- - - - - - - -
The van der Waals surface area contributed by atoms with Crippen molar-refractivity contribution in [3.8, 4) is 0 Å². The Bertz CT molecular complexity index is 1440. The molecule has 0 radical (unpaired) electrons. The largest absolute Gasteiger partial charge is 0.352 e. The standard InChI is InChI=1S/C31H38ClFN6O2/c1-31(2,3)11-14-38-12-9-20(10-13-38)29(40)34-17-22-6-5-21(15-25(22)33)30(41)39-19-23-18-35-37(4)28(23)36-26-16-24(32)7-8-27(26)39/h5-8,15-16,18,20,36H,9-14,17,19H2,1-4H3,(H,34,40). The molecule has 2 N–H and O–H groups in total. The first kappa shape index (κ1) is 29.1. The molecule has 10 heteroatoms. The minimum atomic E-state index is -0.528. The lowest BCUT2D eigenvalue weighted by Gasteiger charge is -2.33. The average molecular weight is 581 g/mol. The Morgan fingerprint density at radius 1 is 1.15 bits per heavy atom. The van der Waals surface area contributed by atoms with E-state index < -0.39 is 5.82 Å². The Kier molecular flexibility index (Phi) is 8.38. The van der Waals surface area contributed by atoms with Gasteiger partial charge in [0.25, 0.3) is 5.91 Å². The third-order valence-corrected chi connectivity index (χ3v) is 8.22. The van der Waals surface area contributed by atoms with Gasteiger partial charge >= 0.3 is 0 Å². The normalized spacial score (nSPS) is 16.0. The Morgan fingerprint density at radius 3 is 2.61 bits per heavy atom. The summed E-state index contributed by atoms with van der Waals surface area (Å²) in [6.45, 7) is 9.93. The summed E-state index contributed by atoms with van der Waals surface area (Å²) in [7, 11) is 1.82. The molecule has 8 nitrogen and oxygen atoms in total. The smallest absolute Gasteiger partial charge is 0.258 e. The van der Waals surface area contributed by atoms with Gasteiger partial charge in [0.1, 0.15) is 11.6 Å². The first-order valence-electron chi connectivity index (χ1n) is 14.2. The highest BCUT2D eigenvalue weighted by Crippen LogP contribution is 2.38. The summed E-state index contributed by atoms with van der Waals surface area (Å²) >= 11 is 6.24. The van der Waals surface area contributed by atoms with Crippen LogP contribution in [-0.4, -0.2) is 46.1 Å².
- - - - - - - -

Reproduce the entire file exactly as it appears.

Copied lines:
The van der Waals surface area contributed by atoms with Crippen molar-refractivity contribution in [3.8, 4) is 0 Å². The Bertz CT molecular complexity index is 1440. The molecule has 0 radical (unpaired) electrons. The largest absolute Gasteiger partial charge is 0.352 e. The standard InChI is InChI=1S/C31H38ClFN6O2/c1-31(2,3)11-14-38-12-9-20(10-13-38)29(40)34-17-22-6-5-21(15-25(22)33)30(41)39-19-23-18-35-37(4)28(23)36-26-16-24(32)7-8-27(26)39/h5-8,15-16,18,20,36H,9-14,17,19H2,1-4H3,(H,34,40). The molecule has 2 N–H and O–H groups in total. The first kappa shape index (κ1) is 29.1. The molecule has 10 heteroatoms. The minimum atomic E-state index is -0.528. The lowest BCUT2D eigenvalue weighted by Gasteiger charge is -2.33. The average molecular weight is 581 g/mol. The Morgan fingerprint density at radius 1 is 1.15 bits per heavy atom. The van der Waals surface area contributed by atoms with E-state index < -0.39 is 5.82 Å². The Kier molecular flexibility index (Phi) is 8.38. The van der Waals surface area contributed by atoms with Gasteiger partial charge in [0.25, 0.3) is 5.91 Å². The third-order valence-corrected chi connectivity index (χ3v) is 8.22. The van der Waals surface area contributed by atoms with Gasteiger partial charge >= 0.3 is 0 Å². The normalized spacial score (nSPS) is 16.0. The Morgan fingerprint density at radius 3 is 2.61 bits per heavy atom. The summed E-state index contributed by atoms with van der Waals surface area (Å²) in [6.45, 7) is 9.93. The summed E-state index contributed by atoms with van der Waals surface area (Å²) in [7, 11) is 1.82. The molecule has 8 nitrogen and oxygen atoms in total. The smallest absolute Gasteiger partial charge is 0.258 e. The van der Waals surface area contributed by atoms with Gasteiger partial charge in [0.1, 0.15) is 11.6 Å². The first-order valence-electron chi connectivity index (χ1n) is 14.2. The highest BCUT2D eigenvalue weighted by Crippen LogP contribution is 2.38. The summed E-state index contributed by atoms with van der Waals surface area (Å²) >= 11 is 6.24. The van der Waals surface area contributed by atoms with Crippen LogP contribution in [-0.4, -0.2) is 46.1 Å².